Tuesday, 18 October 2016

INSTRUMENTAL INTERPRETATIONS Part VI: Kylver - "The Island"

By: Phil Weller

Album Type: EP
Date Released: 06/10/2016
Label: Independent



An evil and hypnotic concept album that will have your imagination racing.  ‘The Island’ is an encapsulating and fascinating release which heeds new reward upon repeat listens. It is the closest any metal act has gotten to lucid dreaming.

“The Island” CD//DD track listing:

01). The Great Storm Of 1703
02). Hy-Brasil
03).  Monolith
04). The Abyss
05). The Great Race


The Review:

Battered and buffeted by a tempestuous storm, a privateer ship begins to sink beneath imposing clouds and ravenous waves. Hired in 1703 to scout out a mysterious island which is believed to host a portal to another world, Kylver’s epic new concept album ‘The Island’, follows the ship’s sole survivor as he explores the alien landscapes of The Island, having washed up on its ominous shores, with the unnerving feeling of being followed a constant prickling in his senses.   

A picture, they say, can speak a thousand words. But here, through the musical imagery conjured from this band’s unique sound – one characterised by gigantean, whirling Hammond organ, droning bass and expressive, artisan guitar work – speaks far more than that. Though no words are spoken throughout, the cinematic experience which unfolds, as their progressively lavished doom metal twists and turns like a writhing beast, is powerfully moving.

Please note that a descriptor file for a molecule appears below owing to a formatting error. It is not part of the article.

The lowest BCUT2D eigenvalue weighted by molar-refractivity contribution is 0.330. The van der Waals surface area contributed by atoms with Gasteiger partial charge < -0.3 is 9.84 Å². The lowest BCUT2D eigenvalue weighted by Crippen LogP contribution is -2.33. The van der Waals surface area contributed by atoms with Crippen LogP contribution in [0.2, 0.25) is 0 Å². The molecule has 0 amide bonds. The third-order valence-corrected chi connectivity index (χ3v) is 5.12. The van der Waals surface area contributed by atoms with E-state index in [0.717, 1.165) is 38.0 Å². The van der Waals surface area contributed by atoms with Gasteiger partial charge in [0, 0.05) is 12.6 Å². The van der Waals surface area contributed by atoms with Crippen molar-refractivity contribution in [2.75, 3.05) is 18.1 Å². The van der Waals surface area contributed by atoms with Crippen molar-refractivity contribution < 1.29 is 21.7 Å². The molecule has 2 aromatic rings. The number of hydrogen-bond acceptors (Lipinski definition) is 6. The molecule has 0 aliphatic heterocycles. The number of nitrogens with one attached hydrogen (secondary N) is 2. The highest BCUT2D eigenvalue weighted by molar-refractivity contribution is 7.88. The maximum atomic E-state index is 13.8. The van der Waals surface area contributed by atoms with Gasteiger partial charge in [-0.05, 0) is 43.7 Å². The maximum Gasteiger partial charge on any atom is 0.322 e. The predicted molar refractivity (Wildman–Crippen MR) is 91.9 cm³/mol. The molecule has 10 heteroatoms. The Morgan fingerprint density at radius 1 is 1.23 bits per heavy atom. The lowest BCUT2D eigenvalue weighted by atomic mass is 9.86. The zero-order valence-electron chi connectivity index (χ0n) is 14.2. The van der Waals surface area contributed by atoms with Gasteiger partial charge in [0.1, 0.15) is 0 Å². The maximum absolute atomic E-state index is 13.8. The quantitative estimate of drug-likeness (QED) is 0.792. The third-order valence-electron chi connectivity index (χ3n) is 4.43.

The Great Storm of 1703’, at nearly fourteen minutes does more than just set the scene as it ducks and dives through dynamic peaks and troughs. From Opeth-meets-Mastodon inspired sections, to demented Deep Purple, surreal psychedelia and beyond, the canvases they create in your resolutely racing imagination are vast and vibrant. They work to create an incredibly immersive body of work that not only follows up their debut offering ‘The Mountain Ghost’, which helped secure the band a nomination at the Prog Magazine Awards earlier this year, it proves the band’s class and worth was not a one time only deal. And in such style too.  

Hy-Brasil’ is arguably the record’s most imposing and immediate song. It’s thick, gooey sludge tones are played out at a rapid tempo with mescaline tripping organ screams weaving in and out of guttural guitars. The drums carry the thunder of the opening act into a new setting to great effect, closer ‘The Great Race’ meanwhile an evil and hypnotic song, coming across like a perturbed Ghost (BC).

Beautiful and nuanced, their booming sound may replicate the footsteps of giants and ogres, but the intricacy of the guitar and keyboard playing helps make this an altogether more wholesome piece. This is heavy and threatening and elegant and intelligent. So much goes on across every song, with the band drawing graciously from such a feast of influences and techniques, it would take an age to work through this record’s aural treats and surprises in such a methodical way. Just be sure to know that ‘The Island is an encapsulating and fascinating release which heeds new reward upon repeat listens. It is the closest any metal act has gotten to lucid dreaming.

“The Island is available here
Band info: bandcamp || official

No comments: